Publication: " Modified NAP Test: A Simple and Responsive Nitrosating Methodology for Risk Evaluation of NDSRIs" by Sharma et al.
Nitrosamines have been recognized as one of the cohorts of concern as per ICH M7. In recent years, the regulatory focus has shifted from common nitrosamines to nitroso-impurities of drug products. Thus, the detection and quantification of unacceptable levels of nitrosamine drug substance-related impurities are of great concern for analytical scientists during drug development. Moreover, risk assessment of nitrosamines is also an essential part of the regulatory filling. For risk assessment, the Nitrosation Assay Procedure suggested by WHO expert group in 1978 is being followed. However, it could not be adopted by the pharmaceutical industries due to the limitation of drug solubility and artefact formation in the test conditions. In this work, we have optimized an alternative nitrosation test to investigate the likelihood of direct nitrosation. The technique is simple, where the drug solubilized in an organic solvent is incubated at 37°C with a nitrosating agent named tertiary butyl nitrite in a 1:10 molar ratio. LC-UV/MS-based chromatographic method was developed to separate drug substances and respective nitrosamine impurities using the C18 analytical column. The methodology was successfully tested on five drugs with varying structural chemistry. The procedure is straightforward, effective, and quick for the nitrosation of secondary amines. This modified nitrosation test and WHO prescribed nitrosation test have been compared and found that the modified methodology is more effective and time-saving.
Thank you Naiffer for bringing this up.
I cannot access the paper at the moment but from the abstract I wanted to raise one question.
This procedure has been made in organic solvents with an organic nitrite source in order to overcome the poor solubility of some drugs.
Is this really going to provide valid results? I mean, normally, for example in drug product formulations where most of the NDSRIs are being formed and where the largest concern is at the moment, you don’t have an organic solvent being used, and nitrites are normally from inorganic origin.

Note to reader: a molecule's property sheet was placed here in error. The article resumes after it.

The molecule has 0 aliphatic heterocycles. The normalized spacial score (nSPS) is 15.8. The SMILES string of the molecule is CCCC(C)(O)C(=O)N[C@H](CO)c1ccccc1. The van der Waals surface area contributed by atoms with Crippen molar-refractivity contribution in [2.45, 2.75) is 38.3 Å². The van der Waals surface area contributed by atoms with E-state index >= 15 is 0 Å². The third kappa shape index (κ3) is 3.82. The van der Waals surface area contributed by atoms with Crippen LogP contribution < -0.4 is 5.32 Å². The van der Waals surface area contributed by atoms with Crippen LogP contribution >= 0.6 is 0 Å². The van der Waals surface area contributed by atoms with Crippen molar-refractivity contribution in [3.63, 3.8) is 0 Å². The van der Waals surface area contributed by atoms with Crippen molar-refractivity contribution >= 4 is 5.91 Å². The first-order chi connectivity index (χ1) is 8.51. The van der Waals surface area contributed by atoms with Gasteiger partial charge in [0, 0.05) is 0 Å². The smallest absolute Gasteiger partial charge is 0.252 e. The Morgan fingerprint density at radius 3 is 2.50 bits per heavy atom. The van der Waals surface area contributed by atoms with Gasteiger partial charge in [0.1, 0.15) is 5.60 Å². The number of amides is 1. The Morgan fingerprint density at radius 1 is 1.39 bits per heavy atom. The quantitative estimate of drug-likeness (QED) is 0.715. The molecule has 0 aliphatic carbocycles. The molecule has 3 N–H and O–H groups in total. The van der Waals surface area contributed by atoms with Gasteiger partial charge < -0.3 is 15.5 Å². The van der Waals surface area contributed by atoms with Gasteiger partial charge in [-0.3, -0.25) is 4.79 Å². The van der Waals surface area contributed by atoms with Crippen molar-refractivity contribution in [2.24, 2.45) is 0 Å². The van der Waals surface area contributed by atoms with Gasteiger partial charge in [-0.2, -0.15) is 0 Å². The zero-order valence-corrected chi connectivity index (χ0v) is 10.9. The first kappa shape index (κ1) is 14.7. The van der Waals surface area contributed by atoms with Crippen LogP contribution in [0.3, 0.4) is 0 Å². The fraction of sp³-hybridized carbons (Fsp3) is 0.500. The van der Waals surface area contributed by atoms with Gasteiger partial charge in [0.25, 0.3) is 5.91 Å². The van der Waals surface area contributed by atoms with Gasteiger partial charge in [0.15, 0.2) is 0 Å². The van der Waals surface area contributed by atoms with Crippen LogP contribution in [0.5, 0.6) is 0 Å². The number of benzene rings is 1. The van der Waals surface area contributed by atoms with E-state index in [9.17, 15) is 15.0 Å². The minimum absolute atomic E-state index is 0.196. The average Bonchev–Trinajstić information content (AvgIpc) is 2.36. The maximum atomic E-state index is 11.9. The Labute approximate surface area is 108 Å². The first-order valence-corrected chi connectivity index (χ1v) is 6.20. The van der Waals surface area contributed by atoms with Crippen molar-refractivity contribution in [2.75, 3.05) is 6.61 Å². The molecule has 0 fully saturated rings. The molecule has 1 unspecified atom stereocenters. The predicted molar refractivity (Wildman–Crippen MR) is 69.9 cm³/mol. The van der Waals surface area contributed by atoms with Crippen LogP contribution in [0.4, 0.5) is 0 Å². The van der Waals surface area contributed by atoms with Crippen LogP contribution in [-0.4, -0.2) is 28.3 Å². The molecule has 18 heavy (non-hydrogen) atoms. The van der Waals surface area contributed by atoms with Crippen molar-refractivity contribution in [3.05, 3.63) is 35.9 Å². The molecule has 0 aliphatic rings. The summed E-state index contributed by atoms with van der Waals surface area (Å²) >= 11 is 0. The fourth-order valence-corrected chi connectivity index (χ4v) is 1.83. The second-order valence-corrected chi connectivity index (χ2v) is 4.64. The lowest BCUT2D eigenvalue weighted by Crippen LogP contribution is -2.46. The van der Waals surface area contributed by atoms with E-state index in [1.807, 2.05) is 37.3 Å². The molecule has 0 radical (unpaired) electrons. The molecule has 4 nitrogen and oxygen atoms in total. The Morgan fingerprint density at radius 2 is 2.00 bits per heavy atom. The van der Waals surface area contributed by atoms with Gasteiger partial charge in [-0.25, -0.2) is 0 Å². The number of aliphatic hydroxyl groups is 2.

So how would this translate into a risk assessment? A positive finding in this modified assay may not be representative for the drug product, were the solvent is usually water.
Yes you are right @JavierFernandez,
This approach seems to be of more of an academic research interest.
It is important to take note of the IQ consortium’s following set of three conditions to investigate the potential formation of a N-nitrosamine from an vulnerable amine.
Amine, AcOH (~ a third of overall reaction volume), NaNO2 solution in water (1.5 eq), overall reaction media concentration 0.1 M (add water if required to reach this concentration), 20-25⁰C temperature with a cap on to avoid NOx depletion. No co-solvents to be added - reaction could be a slurry.
Amine, dilute HCl* so that pH is between 3 and 4, NaNO2 solution in water (1.5 eq), overall reaction media concentration 0.1 M (add water if required to reach this concentration), 20-25⁰C temperature with a cap on to avoid NOx depletion. Monitor pH at each time points and adjust if necessary. No co-solvents to be added - reaction could be a slurry.
*if the API is a salt of a strong acid, use the API salt in water instead of dilute HCl and do not adjust the pH
Amine free base, organic solvent that solubilises the amine (e.g. acetonitrile, tetrahydrofuran, or other aprotic solvent), tert-butyl nitrite (1.5 eq), overall reaction media concentration 0.1 M, 20-25⁰C temperature with a cap on to avoid NOx depletion. Reaction could be performed with deuterated solvent in an NMR tube if desired. Note that this anhydrous method can lead to the formation of nitrosamines that are unstable under aqueous conditions. Such instability can be used as part of a rationale to justify the absence of N-nitrosamine risk in the drug substance and/or product.
do we have a link to the full paper?